Assess critical thinking based on students' language strategies, logic, and experiences.
The TOPS 3 Elementary assesses a school-aged child's ability to integrate semantic and linguistic knowledge with reasoning ability by way of picture stimuli and verbal responses.
TOPS 3 Elementary focuses on the student's linguistic ability to think and reason. Language competence is the overall indicator of how a child's language skills affect his ability to think, reason, problem solve, infer, classify, associate, predict, determine causes, sequence, and understand directions. The TOPS 3 Elementary test questions focus on a broad range of language-based thinking skills, including clarifying, analyzing, generating solutions, evaluating, and affective thinking.
While other tests may assess students' thinking skills by tapping mathematical, spatial, or nonverbal potential, the TOPS 3 Elementary measures discrete skills that form the foundation of language-based thinking, reasoning, and problem-solving abilities.
The test is composed of 18 situations that examine six thinking tasks. Carefully selected items and situations are relevant to most students and common across cultures and in most schools or home settings.
Although the skills tested on the TOPS 3 Elementary are necessary for developing social competence, it is not primarily a test of pragmatic or social language skills. Rather, it should be part of a battery of tests/observations used to assess pragmatic competence.
The subtests consist of full-color photographs and questions that address critical thinking skills:
- Subtest A: Making Inferences
The student gives a logical explanation about a situation combining what he knows or can see with previous experiences and background information. The ability to infer is critical for success in the classroom, academics, and social development.
- Subtest B: Sequencing
The student determines and explains logical, everyday sequences of events. This skill is critical to academic performance and requires an understanding of the situation, determining the logical sequence of events, and expressing it clearly.
- Subtest C: Negative Questions
The student is asked to explain why something would not occur or why one shouldn't take a given action in a situation. Responses reveal how well your student notices, attends to, understands, and expresses an appropriate response on this subtest.
- Subtest D: Problem Solving
The student must recognize the problem, think of alternative solutions, evaluate the options, and state an appropriate solution that will work well. It also includes how to avoid specific problems.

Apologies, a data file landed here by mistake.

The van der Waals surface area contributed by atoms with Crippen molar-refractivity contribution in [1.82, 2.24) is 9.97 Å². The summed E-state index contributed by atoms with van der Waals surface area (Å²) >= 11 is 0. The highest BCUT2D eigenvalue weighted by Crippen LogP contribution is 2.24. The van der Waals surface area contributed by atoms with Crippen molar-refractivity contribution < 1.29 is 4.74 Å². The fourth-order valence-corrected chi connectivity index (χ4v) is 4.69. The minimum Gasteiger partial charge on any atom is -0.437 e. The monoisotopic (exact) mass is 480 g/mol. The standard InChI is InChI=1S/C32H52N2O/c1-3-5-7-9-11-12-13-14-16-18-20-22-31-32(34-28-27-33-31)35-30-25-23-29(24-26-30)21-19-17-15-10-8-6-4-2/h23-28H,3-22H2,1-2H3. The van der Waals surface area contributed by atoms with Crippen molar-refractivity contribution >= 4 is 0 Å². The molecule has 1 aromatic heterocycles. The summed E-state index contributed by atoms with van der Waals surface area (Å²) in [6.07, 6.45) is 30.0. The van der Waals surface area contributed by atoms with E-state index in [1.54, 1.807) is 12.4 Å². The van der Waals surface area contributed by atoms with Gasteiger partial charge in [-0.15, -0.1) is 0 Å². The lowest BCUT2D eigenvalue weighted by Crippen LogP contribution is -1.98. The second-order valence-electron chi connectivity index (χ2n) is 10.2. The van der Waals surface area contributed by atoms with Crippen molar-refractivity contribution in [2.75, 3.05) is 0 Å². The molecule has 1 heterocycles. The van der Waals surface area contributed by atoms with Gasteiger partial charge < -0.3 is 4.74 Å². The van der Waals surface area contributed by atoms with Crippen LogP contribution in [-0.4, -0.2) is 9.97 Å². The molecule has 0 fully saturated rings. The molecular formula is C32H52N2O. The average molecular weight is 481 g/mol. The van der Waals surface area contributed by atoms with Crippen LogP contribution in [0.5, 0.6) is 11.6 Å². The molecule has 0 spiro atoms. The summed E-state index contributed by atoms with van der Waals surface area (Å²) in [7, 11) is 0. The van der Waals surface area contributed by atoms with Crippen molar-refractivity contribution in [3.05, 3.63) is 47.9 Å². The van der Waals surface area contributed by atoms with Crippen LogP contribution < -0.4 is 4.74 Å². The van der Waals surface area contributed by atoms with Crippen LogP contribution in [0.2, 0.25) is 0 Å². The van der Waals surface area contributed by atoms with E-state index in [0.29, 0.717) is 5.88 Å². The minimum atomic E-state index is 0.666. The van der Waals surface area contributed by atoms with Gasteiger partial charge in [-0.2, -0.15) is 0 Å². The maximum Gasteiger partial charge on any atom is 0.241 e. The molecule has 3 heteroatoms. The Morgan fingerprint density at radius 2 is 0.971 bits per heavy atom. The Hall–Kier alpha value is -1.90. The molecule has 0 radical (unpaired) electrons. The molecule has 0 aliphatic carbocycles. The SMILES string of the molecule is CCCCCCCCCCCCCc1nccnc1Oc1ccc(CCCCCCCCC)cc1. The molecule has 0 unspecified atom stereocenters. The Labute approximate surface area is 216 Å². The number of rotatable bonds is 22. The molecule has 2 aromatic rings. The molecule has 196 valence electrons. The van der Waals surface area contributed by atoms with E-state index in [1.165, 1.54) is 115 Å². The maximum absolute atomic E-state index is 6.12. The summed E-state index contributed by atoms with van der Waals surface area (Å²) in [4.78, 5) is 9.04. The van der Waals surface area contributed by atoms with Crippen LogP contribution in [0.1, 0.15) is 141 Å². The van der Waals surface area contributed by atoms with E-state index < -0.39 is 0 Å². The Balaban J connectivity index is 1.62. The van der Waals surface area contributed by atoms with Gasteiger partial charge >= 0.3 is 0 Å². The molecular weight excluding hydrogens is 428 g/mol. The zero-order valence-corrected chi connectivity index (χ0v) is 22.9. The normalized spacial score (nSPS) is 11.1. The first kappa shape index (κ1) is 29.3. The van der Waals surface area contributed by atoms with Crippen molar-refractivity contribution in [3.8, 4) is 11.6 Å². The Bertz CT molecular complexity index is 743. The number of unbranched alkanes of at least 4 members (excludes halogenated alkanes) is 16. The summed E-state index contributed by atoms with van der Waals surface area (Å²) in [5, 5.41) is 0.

- Subtest E: Predicting
This subtest requires the student to anticipate what will happen in the future. This requires him to draw from past experiences to reflect on the future. This skill is an academic as well as a life skill.
- Subtest F: Determining Causes
The student must give a logical reason for a given aspect of the situation in the paragraph. To be successful, the student must see the relationship between the action and the outcome.
The test should only be administered by a trained professional familiar with language disorders (e.g., speech-language pathologist, psychologist).
- All items are presented in a conversational style with normal intonation and speaking rate.
- The student looks at a picture in the Picture Stimuli Book and answers questions (presented verbally by the examiner) about the picture.
- Each task is presented in its entirety to every student. Basals and ceilings are not used in the TOPS 3 Elementary. Prompts on the test form are allowed only if the student's response is unclear to the examiner. It is not used to give the student a "second chance" after a clear, complete but incorrect response.
- Acceptable responses for each test item are indicated on the test form.
- 35 minutes
Scoring/Types of Scores
- A score of 2, 1, or 0 is assigned to each response based on the relevancy and quality of the response. Responses meeting each value are referenced on the test form.
- The rationale and criteria for each credit level is included in the examiner's manual for each picture situation and every item.
- Raw scores convert to:
- Age Equivalents
- Percentile Ranks
- Standard Scores
Discussion of Performance
The Discussion of Performance section in the Examiner's Manual was developed to guide the examiner to make appropriate and educationally-relevant recommendations for remediation based on a clear understanding of each subtest.